The Karma was designed by a Danish automotive designer name Henrik Fisker, the same person who designed luxury cars such as the BMW z8, the Aston Martin DB9, the Aston Martin V8 Vantage and others.
As expected, the Karma had a beautiful sporty, attractive design and it was built as a environmentally friend. Considered one of the weirdest luxury sedans, the starting price of the basic Karma was around $103,000 and went up to $120,000 for the top-of-the-range model.
Unfortunately, the Karma didn’t have a long life and went out of production in a little over one year. Why? Several customers reported battery supply issues, thus the sales dropped quickly.
The Karma was equipped with a 2.0-liter 4-cylinder turbocharged engine and two electric motors, together producing over 400 hp.
Inside the Karma were the most unexpected, distinctive features. The starting button had “EVer” written on it, and EVer was actually an acronym coming from “electric vehicle with extended range”, badge that could also be seen on the outside, on the side and the back.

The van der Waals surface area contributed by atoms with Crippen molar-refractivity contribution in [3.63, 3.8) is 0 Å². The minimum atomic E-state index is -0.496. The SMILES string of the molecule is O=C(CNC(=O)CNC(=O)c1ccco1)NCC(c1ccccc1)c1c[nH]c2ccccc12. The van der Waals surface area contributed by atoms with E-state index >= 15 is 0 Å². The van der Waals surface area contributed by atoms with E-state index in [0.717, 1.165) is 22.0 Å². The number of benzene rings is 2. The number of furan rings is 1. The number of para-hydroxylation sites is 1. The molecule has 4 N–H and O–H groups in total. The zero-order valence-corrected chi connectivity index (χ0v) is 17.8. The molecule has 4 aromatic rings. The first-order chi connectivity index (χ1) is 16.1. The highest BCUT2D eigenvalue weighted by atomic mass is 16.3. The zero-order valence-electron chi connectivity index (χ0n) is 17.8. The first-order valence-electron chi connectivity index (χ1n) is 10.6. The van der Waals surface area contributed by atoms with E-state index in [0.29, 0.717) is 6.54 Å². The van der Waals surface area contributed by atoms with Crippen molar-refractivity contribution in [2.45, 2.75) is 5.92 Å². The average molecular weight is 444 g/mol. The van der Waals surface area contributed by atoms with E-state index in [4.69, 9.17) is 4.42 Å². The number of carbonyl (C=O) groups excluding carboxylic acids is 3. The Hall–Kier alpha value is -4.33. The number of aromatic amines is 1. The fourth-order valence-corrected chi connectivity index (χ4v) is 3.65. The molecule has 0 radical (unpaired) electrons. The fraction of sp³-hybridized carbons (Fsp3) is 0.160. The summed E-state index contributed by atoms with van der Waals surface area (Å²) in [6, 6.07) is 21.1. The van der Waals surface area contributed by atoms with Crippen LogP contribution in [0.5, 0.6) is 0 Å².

The center console featured with window controls, as well as two cupholders.
The gear selector did not have a lever, there were actually buttons for selecting the gear, and all of them formed a diamond shape.
Whenever selecting a gear, a green light flashed under the glass panel located in the center console. The green light would flash differently depending on the gear selected, indicating the direction in which the driver was going to move.
The Karma did not have the traditional door handles, but rather electronic door poppers. A button was placed on the door panels and when actioned, the door would open electronically.
At a first glance, the distinctive steering wheel was equipped with paddle shifters. However, the paddles were actually used to change the driving mode.